US Navy report concludes that two deadly collisions this summer were "avoidable"

US Navy report concludes that two deadly collisions this summer were "avoidable"
US Navy report concludes that two deadly collisions this summer were "avoidable"

The USS Fitzgerald and USS John S. McCain collided with commercial ships in June and August, respectively.

Regarding the Fitzgerald, the Navy said many of the decisions made leading to the collision were the result of poor judgment and decision making by the commanding officer of the ship. According to the Navy's findings, no single person bears full responsibility for the incident. The crew was unprepared for the situation in which they found themselves and hampered by ineffective command and control, and deficiencies in training and preparations for navigation.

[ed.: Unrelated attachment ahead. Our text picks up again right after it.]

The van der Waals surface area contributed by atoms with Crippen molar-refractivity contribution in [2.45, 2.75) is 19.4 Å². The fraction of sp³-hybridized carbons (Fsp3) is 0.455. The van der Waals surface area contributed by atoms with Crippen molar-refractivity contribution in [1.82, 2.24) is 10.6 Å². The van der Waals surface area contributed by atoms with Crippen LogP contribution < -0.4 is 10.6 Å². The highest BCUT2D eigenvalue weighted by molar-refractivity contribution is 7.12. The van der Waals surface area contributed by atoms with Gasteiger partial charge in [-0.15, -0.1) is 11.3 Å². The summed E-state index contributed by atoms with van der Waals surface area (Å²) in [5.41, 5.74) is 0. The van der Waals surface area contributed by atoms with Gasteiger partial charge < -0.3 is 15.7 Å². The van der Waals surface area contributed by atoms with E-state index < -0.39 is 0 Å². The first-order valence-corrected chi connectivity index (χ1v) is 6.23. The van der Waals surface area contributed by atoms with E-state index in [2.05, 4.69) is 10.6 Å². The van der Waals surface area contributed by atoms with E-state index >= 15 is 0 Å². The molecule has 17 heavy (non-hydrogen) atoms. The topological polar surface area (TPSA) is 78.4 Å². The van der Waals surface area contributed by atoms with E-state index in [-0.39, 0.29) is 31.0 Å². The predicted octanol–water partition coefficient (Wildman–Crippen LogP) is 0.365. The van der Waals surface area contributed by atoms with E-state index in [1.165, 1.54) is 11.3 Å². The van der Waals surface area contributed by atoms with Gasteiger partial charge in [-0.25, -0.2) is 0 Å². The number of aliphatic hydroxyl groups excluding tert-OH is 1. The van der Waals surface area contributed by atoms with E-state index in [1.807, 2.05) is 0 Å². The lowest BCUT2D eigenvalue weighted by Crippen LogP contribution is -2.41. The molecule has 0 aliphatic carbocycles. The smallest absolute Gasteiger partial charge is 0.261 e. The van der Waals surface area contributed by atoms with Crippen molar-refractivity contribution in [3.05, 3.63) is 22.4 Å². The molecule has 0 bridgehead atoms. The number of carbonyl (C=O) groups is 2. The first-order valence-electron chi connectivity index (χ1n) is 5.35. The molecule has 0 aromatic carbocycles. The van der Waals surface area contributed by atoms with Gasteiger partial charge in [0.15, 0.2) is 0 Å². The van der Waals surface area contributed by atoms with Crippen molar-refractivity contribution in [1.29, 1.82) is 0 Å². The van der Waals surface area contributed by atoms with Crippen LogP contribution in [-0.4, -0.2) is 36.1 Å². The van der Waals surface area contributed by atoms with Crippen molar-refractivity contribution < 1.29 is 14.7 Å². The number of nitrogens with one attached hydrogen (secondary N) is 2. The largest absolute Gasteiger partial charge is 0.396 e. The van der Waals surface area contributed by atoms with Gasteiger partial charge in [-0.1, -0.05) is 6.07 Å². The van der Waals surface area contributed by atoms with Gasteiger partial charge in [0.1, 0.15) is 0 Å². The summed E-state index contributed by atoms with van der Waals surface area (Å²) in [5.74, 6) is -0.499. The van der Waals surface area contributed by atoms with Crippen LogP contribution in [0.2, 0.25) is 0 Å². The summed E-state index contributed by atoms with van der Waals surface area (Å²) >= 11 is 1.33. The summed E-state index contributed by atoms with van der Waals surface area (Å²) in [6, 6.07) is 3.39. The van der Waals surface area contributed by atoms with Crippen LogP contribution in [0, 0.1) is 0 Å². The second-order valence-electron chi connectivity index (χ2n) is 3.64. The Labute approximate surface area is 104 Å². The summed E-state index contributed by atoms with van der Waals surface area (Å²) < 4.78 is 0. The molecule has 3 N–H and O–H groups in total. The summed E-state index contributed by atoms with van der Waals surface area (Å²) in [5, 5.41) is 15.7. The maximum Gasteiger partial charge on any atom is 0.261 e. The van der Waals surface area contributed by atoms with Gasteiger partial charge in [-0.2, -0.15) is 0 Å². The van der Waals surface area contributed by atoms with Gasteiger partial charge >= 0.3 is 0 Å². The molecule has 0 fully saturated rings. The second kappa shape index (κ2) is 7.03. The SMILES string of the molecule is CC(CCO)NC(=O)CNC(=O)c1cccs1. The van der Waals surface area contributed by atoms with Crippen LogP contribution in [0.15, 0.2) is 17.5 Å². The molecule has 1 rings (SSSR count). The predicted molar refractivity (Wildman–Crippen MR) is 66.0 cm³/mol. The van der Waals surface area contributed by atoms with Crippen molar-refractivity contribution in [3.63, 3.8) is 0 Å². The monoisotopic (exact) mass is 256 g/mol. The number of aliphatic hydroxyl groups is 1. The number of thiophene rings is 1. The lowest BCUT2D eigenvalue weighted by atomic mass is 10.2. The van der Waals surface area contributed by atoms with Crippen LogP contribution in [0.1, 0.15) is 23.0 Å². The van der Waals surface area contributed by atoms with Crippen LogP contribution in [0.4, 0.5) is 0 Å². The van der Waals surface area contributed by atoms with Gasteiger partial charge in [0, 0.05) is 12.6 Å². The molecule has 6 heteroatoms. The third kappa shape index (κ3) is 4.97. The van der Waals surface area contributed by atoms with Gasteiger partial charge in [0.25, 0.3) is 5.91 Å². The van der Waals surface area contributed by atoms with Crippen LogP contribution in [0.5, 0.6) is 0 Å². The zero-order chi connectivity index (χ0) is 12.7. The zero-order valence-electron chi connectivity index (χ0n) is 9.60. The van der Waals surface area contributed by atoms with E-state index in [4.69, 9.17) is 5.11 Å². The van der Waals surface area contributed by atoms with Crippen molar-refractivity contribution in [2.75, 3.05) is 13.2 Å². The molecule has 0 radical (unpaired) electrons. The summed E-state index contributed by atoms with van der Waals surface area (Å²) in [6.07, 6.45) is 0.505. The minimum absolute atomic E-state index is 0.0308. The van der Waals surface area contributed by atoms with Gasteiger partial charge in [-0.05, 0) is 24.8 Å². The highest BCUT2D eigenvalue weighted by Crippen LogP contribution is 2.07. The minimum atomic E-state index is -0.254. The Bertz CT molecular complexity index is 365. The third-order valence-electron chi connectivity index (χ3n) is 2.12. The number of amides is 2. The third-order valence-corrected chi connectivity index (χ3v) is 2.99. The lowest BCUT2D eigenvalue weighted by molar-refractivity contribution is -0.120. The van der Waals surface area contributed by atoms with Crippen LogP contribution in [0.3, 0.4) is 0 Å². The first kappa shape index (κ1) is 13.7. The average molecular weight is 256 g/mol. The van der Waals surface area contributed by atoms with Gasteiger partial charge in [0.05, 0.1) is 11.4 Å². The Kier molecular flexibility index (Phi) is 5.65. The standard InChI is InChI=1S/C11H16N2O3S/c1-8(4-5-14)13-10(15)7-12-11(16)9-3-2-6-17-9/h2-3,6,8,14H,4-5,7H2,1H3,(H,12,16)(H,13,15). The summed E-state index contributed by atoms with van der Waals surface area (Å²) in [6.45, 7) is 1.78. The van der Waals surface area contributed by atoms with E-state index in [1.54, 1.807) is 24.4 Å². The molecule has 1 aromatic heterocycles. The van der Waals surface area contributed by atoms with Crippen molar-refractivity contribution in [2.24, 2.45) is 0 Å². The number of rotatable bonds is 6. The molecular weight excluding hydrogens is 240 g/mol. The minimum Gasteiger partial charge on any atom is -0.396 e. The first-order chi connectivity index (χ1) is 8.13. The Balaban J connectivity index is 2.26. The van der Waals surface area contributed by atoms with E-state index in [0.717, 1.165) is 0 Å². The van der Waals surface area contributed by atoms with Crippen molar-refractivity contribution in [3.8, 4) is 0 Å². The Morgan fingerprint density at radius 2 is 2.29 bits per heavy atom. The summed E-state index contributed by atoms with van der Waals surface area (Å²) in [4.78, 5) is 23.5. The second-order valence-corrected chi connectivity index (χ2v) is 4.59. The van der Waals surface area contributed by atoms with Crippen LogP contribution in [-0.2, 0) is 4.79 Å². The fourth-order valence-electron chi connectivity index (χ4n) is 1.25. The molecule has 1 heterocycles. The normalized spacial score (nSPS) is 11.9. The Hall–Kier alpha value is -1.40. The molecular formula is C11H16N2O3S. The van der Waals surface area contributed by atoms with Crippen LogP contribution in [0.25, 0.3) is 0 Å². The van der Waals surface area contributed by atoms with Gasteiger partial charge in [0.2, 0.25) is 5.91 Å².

The Navy has determined that "numerous failures occurred on the part of leadership and watchstanders" aboard the USS Fitzgerald.

The Navy cites the following failures in the USS Fitzgerald collision:

Failure to plan for safety. Failure to adhere to sound navigation practices. Failure to execute basic watch standing practices.
Failure to properly use available navigation tools.
Failure to respond deliberately and effectively in an extremely difficult situation.

The report cites the following failures in the USS John S. McCain collision:

Loss of situational awareness in response to mistakes in the operation of the John S. McCain's steering and propulsion system while in the presence of a high density of maritime traffic.
Failure to follow the International Nautical Rules of the Road, a system of rules to govern the maneuvering of vessels when risk of collision is present.
Watchstanders operating the John S. McCain's steering and propulsion systems had insufficient proficiency and knowledge of the systems.

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